The following elements not found in the deposited sheet music and so not copyright protected were to be ignored by the jury: (i) the hooks with backup vocals, (ii) the “Theme X” (“Dancin lady” in “Give it Up”), (iii) the backup vocals, (iv) the descending bass line, (v) the keyboard parts (as opposed to the chords themselves), (vi) the percussion choices, (vii) the falsetto in the vocal parts, (viii) the use of party noises as accompanying sound, and (ix) the guitar from the instrumental scoring. Id.
Confounding the matter even more was that the sound recording of “Got to Give It Up” was not admissible at trial since the sound recording was not copyright protected. At the same time, the court found that the defendants would be unable to present their case if the sound recordings were inadmissible in their entirety. Hence, the jury was allowed to hear limited portions of the Marvin Gaye sound recordings that substantially reflected the subject matter of the copyright deposit (i.e., those parts of the recordings that were documented in the lead sheets). See Order re Admissibility of Sound Recording Evidence at Trial (Dkt 231).
To avoid prejudice to plaintiffs, the jury was permitted to hear a version of the recording that was edited to remove the following unprotected elements not in the copyright deposit: backup vocals, percussion parts, the use of party noises as accompanying sound, and the distinctive sound of Marvin Gaye’s voice (such as emphasis, shading, tone of voice, inflection, and timing of a vocal rendition). In addition, the length of the edited recordings was limited to further avoid prejudice. Id.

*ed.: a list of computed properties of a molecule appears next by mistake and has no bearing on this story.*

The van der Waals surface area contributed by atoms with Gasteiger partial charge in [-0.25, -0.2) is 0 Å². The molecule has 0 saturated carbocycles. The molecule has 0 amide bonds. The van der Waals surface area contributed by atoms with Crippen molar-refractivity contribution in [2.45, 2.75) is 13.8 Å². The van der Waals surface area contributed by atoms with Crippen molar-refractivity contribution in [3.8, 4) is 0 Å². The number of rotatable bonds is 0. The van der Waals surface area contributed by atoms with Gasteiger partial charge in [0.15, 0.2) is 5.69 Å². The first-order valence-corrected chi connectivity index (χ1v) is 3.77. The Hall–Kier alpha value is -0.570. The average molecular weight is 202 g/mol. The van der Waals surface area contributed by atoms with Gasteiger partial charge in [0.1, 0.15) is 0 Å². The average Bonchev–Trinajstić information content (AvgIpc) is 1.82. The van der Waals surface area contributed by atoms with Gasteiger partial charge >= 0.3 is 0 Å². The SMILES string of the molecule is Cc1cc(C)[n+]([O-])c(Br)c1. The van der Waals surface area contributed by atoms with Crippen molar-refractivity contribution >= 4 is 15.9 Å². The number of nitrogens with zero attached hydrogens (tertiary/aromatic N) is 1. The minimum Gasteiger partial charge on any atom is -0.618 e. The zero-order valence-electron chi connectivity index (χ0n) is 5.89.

Are Marvin Gaye’s “Layers” Of Music No More Than Copyright Ineligible “Building Blocks” Of Art Not Unlike Patent Ineligible “Building Blocks” of Invention As Defined in Alice v. CLS Bank?
In a May 2008 interview in Uncut Magazine, legendary guitarist and Led Zeppelin founder Jimmy Page elaborated on the “layers” of sounds that constitute a musical composition: “On ‘Levee Breaks’ you’ve got backwards harmonica, backwards echo, phasing, and there’s also flanging; and at the end, you get this super-dense sound, in layers, that’s all built around the drum track. And you’ve got Robert, constant in the middle, and everything starts to spiral around him. It’s all done with panning.”
To simplify the copyright infringement analysis in the Marvin Gaye case, it may be easier to look at the elements of a copyrighted piece of music as “layers” of sounds as Jimmy Page describes them. In “Got to Give It Up,” the layers of sound that were protected by copyright included a bass introduction, chords, and the melody line, along with the lyrics. The layers of sounds that were excluded from copyright protection included backup vocals, percussion parts, party noises as accompanying sound, and the distinctive sound of Marvin Gaye’s voice (such as emphasis, shading, tone of voice, inflection, and timing of a vocal rendition).
These copyright protected layers of sound in the Marvin Gaye case are akin to recited limitations found in a patent claim. Both define the metes and bounds of the protection (i.e., of the copyrighted work or the patented invention, as the case may be.) If the layers of sounds in “Blurred Lines” are substantially similar to the layers of sounds that are protected by the Marvin Gaye copyright, there is infringement.